Abstract P288: Associations between Ectopic Fat Depots, Cardiovascular Risk Factors and Subclinical Atherosclerosis Vary by Location of Ectopic Fat in Middle-aged Men: The ERA JUMP Study
Objective: Persons of similar body size may vary widely in their risk of CVD, suggesting that factors other than overall adiposity may contribute to adiposity related CVD risk. Ectopic fat in lean tissue such as liver, muscle and heart, is associated with CVD risk. The degree to which these fat depots may impact CVD risk beyond overall and central adiposity is not fully understood. We examined the associations of liver fat, psoas muscle fat, heart fat (pericardial (PAT) and epicardial (EAT) adipose tissue) with traditional CVD risk factors and subclinical atherosclerosis, independent of overall adiposity (BMI) or central adiposity (waist circumference (WC)), in middle-aged men.
Design: We evaluated 1055 men (age: 45.2±2.4 years; White: 26.9%, Black: 7.8%, Japanese American: 22.7%, Japanese: 24.8%, Korean 17.8%) from the electron-beam computed tomography and risk factor assessment in Japanese and US men in the post-World War II birth cohort study (ERA JUMP), who were free of CVD. Computed tomography was used to measure ectopic fat in liver (liver/spleen attenuation ratio), psoas muscle (CT attenuation value) and heart (PAT and EAT volumes). Partial Spearman correlation coefficients were estimated between ectopic fat depots and each of SBP, triglycerides, LDL-C, HDL-C, insulin resistance: HOMA index, C-reactive protein (CRP), carotid intima media thickness (cIMT), adventitial diameter (AD), coronary (CAC) and aortic calcification (AC), and carotid femoral pulse wave velocity (cfPWV). Initial models were adjusted for age, race, medication use, smoking and alcohol drinking, followed by further adjustment for BMI or WC.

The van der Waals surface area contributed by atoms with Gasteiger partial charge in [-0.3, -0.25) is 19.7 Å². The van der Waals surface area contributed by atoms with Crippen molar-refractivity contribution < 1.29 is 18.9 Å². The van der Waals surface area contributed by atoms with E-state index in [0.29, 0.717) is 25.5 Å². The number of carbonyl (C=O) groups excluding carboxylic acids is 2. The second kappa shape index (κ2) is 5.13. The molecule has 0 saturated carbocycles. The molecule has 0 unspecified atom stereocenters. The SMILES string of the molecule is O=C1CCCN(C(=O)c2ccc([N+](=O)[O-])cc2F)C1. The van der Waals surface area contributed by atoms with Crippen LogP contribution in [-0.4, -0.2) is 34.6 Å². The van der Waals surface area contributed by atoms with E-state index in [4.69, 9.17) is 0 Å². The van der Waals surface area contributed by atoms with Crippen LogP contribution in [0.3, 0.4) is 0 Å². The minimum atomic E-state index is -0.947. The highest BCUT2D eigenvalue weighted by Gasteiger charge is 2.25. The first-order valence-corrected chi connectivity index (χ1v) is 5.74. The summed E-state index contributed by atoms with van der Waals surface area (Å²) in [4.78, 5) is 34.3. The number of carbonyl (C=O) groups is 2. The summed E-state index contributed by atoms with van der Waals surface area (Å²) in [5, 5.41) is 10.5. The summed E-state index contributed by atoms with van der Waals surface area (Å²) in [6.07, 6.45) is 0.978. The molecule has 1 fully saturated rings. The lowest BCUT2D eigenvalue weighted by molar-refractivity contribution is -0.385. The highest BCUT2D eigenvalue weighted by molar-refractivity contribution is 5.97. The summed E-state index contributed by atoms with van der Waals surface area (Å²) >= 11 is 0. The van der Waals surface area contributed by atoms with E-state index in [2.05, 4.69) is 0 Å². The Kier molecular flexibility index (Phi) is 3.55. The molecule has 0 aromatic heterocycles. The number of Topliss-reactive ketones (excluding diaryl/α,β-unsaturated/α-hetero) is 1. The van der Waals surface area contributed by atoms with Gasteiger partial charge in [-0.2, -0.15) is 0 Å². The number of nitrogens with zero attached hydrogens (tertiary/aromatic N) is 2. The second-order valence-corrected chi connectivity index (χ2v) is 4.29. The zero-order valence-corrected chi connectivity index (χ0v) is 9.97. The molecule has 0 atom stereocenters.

Results: Independent of covariates and BMI or WC, all fat depots were significantly associated with higher CRP; correlations with liver fat were the strongest. Except for muscle fat, all fat depots were significantly associated with higher HOMA index; correlations with EAT and PAT were the strongest. Liver fat, EAT and PAT were significantly associated with higher SBP, LDL-C (except for PAT) and triglycerides and lower HDL-C; correlations with liver fat were the strongest. Muscle fat was only associated with higher LDL-C. For measures of subclinical atherosclerosis, independent of covariates and BMI, all fat depots were significantly associated with higher cfPWV; correlations with PAT were the strongest. Additionally, muscle fat was significantly associated with AD and CAC, while EAT was significantly associated with AC. Results were similar adjusting for WC, except EAT and muscle fat were no longer correlated with cfPWV, and EAT became significantly associated with CAC but not with AC.
Conclusions: Associations between ectopic fat depots, CVD risk factors and subclinical atherosclerosis vary by ectopic fat location. Ectopic fat depots could be useful markers of increased CVD and subclinical atherosclerosis risk beyond overall and central adiposity in middle-aged men.
- © 2013 by American Heart Association, Inc.